By ERWIN CHLANDA
Great stories about flying can be heard all over Australia. But in The Alice, they include the first accounts of one of the world’s biggest airlines, Qantas.
Before his cadets were jumbo captains, they battled the elements – heat, wind, dust, rain – in tiny single-engine planes, often under the leadership of Dave “Freddo” Frederiksen of local airline Connair.
He was one of the characters in the Aviation Museum during Tuesday’s reenactment of the first flight to Alice Springs from Melbourne 100 years ago.
At the Center, young pilots recounted their own adventures or were part of the sons of other pilots.
This Heron, piloted by John Myers, was dropping food in the Docker River during the floods of the 1970s. PHOTO by DAVID HEWITT.
One day, Frederiksen evacuated a sick baby, but before it could take off he died.
Soon the plane was surrounded by weeping women who were picking up stones to self-harm. To his relief, it wasn’t to stone the plane.
Connair was a major industry in northern Australia, not only running an airline, but rebuilding planes – sometimes out of thin air – they stole and used them for relief work.
A Pitt Special aerobatic plane during yesterday’s reenactment. PHOTO Ken Johnson.
To fly as a co-pilot on a Qantas (Boeing 707) jet, pilots were required to have at least 1,000 hours of command. Some have recorded these with Connair. The first cadet pilot arrived in 1968 and a total of 12 student pilots have reached their quota here.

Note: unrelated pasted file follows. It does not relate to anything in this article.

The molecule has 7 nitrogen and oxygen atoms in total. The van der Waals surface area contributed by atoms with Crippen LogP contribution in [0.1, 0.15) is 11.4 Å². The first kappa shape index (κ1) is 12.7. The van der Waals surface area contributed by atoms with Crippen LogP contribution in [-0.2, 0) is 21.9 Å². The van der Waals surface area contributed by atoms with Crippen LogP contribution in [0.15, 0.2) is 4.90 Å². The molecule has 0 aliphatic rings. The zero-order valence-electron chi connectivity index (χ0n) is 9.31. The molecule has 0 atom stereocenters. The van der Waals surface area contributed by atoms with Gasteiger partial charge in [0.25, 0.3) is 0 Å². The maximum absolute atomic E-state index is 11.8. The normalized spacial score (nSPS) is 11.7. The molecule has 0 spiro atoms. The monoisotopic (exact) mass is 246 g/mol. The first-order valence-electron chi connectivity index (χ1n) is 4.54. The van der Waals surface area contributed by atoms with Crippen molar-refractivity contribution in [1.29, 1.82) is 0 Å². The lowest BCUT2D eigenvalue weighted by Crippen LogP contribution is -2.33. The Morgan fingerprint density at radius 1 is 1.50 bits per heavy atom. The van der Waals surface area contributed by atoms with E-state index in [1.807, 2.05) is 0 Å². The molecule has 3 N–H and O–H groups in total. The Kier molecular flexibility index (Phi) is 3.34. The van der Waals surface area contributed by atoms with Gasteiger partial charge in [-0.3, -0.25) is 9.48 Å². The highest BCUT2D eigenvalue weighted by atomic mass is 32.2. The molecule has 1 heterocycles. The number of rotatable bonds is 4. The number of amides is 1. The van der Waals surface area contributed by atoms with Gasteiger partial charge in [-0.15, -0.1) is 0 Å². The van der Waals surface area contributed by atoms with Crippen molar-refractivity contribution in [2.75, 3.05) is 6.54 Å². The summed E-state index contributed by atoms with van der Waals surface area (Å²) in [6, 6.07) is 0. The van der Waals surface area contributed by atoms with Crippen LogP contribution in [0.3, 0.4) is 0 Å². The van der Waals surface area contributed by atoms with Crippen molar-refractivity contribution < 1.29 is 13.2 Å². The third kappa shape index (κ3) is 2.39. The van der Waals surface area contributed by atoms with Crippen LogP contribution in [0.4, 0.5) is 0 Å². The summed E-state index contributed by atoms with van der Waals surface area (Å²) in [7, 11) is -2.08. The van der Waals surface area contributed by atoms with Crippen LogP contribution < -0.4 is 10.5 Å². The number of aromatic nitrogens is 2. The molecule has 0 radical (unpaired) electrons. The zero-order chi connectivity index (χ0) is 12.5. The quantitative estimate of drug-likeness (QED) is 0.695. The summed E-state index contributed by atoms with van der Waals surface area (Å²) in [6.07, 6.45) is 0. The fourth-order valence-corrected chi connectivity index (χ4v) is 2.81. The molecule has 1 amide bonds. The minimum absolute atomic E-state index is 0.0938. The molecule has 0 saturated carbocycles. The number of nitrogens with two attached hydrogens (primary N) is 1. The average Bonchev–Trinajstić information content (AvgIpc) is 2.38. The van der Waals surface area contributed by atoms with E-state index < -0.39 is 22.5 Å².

One of the young men, John Joppich, recalls: “The young men arrived from Sydney with an exaggerated sense of their abilities and were quickly brought back to earth with the reality of real world theft.
“Freddo” Frederiksen was considered by us to be very experienced and therefore became somewhat of a mentor. He has remained friends with the “Qantas Boys” to this day.
“The manager of Connellans at the time was John Cree.
“His wife, Liz, became somewhat of a de facto mother to the Qantas boys, who were all far from home and in most cases had never done lots before,” Max Horton (Photo), remember.
“The Sunday roast lunches were a treat and our first Christmas day away from home was especially memorable.
“Eighteen months of flying in the Australian hinterland with Connellan Airways has enabled us as pilots.
“The experience we gained during this time was exceptional and probably hard to find elsewhere in Australia. In my case, the air ambulance stood out, forcing us to think outside the box on every flight.
PHOTO above: Dave “Freddo” Frederiksen on the wing. John Joppich in the cockpit of the Cessna.